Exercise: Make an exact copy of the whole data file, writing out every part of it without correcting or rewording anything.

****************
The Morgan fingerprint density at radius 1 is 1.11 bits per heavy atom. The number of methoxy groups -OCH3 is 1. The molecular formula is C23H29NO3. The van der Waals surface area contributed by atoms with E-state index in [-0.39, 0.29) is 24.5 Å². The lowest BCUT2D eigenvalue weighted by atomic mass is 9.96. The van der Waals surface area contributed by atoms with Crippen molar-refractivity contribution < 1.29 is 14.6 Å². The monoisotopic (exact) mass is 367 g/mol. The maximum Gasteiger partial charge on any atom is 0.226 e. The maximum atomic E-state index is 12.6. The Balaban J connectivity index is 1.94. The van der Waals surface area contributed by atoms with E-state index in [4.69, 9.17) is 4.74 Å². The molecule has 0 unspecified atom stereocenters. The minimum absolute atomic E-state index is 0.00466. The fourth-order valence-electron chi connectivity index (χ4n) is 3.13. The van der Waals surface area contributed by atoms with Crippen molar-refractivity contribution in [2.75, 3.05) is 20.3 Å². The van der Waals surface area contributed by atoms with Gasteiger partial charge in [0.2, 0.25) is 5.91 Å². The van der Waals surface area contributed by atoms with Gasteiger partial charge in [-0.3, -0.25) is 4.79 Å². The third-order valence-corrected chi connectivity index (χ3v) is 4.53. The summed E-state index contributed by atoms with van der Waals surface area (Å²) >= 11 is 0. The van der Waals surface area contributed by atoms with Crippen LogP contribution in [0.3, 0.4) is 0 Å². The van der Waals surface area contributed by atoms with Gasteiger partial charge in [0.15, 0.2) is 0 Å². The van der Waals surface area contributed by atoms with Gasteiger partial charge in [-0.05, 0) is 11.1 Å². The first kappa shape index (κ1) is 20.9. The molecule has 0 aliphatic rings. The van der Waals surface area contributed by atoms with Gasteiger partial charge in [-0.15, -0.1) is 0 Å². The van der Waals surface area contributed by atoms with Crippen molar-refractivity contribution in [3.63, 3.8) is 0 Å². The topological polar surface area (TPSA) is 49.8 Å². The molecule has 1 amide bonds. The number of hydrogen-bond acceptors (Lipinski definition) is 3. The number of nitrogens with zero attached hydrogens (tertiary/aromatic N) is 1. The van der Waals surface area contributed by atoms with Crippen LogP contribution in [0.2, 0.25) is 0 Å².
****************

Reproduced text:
The Morgan fingerprint density at radius 1 is 1.11 bits per heavy atom. The number of methoxy groups -OCH3 is 1. The molecular formula is C23H29NO3. The van der Waals surface area contributed by atoms with E-state index in [-0.39, 0.29) is 24.5 Å². The lowest BCUT2D eigenvalue weighted by atomic mass is 9.96. The van der Waals surface area contributed by atoms with Crippen molar-refractivity contribution < 1.29 is 14.6 Å². The monoisotopic (exact) mass is 367 g/mol. The maximum Gasteiger partial charge on any atom is 0.226 e. The maximum atomic E-state index is 12.6. The Balaban J connectivity index is 1.94. The van der Waals surface area contributed by atoms with E-state index in [4.69, 9.17) is 4.74 Å². The molecule has 0 unspecified atom stereocenters. The minimum absolute atomic E-state index is 0.00466. The fourth-order valence-electron chi connectivity index (χ4n) is 3.13. The van der Waals surface area contributed by atoms with Crippen molar-refractivity contribution in [2.75, 3.05) is 20.3 Å². The van der Waals surface area contributed by atoms with Gasteiger partial charge in [0.2, 0.25) is 5.91 Å². The van der Waals surface area contributed by atoms with Gasteiger partial charge in [-0.3, -0.25) is 4.79 Å². The third-order valence-corrected chi connectivity index (χ3v) is 4.53. The summed E-state index contributed by atoms with van der Waals surface area (Å²) >= 11 is 0. The van der Waals surface area contributed by atoms with Crippen LogP contribution in [0.3, 0.4) is 0 Å². The van der Waals surface area contributed by atoms with Gasteiger partial charge in [0.15, 0.2) is 0 Å². The van der Waals surface area contributed by atoms with Gasteiger partial charge in [-0.05, 0) is 11.1 Å². The first kappa shape index (κ1) is 20.9. The molecule has 0 aliphatic rings. The van der Waals surface area contributed by atoms with Gasteiger partial charge in [-0.15, -0.1) is 0 Å². The van der Waals surface area contributed by atoms with Crippen molar-refractivity contribution in [3.63, 3.8) is 0 Å². The topological polar surface area (TPSA) is 49.8 Å². The molecule has 1 amide bonds. The number of hydrogen-bond acceptors (Lipinski definition) is 3. The number of nitrogens with zero attached hydrogens (tertiary/aromatic N) is 1. The van der Waals surface area contributed by atoms with Crippen LogP contribution in [0.2, 0.25) is 0 Å².